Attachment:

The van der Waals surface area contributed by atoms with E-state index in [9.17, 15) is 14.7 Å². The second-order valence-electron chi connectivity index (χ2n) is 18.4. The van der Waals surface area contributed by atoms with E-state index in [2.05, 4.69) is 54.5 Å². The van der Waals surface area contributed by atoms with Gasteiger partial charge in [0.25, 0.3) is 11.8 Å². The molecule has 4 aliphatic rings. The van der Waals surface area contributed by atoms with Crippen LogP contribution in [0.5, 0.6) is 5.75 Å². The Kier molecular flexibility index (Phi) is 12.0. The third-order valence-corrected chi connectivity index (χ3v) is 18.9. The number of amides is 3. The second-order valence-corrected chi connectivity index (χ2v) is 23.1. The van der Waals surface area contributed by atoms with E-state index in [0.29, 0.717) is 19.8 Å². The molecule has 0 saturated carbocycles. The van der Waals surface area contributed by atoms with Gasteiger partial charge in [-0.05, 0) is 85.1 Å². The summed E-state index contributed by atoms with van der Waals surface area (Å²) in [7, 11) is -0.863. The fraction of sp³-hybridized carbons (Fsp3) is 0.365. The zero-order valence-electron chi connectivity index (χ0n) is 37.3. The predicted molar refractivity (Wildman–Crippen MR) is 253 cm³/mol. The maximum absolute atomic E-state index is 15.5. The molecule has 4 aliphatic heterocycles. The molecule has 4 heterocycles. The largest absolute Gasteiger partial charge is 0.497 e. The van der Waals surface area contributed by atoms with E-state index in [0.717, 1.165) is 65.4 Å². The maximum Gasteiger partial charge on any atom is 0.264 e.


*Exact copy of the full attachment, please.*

The van der Waals surface area contributed by atoms with E-state index in [9.17, 15) is 14.7 Å². The second-order valence-electron chi connectivity index (χ2n) is 18.4. The van der Waals surface area contributed by atoms with E-state index in [2.05, 4.69) is 54.5 Å². The van der Waals surface area contributed by atoms with Gasteiger partial charge in [0.25, 0.3) is 11.8 Å². The molecule has 4 aliphatic rings. The van der Waals surface area contributed by atoms with Crippen LogP contribution in [0.5, 0.6) is 5.75 Å². The Kier molecular flexibility index (Phi) is 12.0. The third-order valence-corrected chi connectivity index (χ3v) is 18.9. The number of amides is 3. The second-order valence-corrected chi connectivity index (χ2v) is 23.1. The van der Waals surface area contributed by atoms with E-state index in [0.29, 0.717) is 19.8 Å². The molecule has 0 saturated carbocycles. The van der Waals surface area contributed by atoms with Gasteiger partial charge in [-0.05, 0) is 85.1 Å². The summed E-state index contributed by atoms with van der Waals surface area (Å²) in [7, 11) is -0.863. The fraction of sp³-hybridized carbons (Fsp3) is 0.365. The zero-order valence-electron chi connectivity index (χ0n) is 37.3. The predicted molar refractivity (Wildman–Crippen MR) is 253 cm³/mol. The maximum absolute atomic E-state index is 15.5. The molecule has 4 aliphatic heterocycles. The molecule has 4 heterocycles. The largest absolute Gasteiger partial charge is 0.497 e. The van der Waals surface area contributed by atoms with E-state index in [0.717, 1.165) is 65.4 Å². The maximum Gasteiger partial charge on any atom is 0.264 e.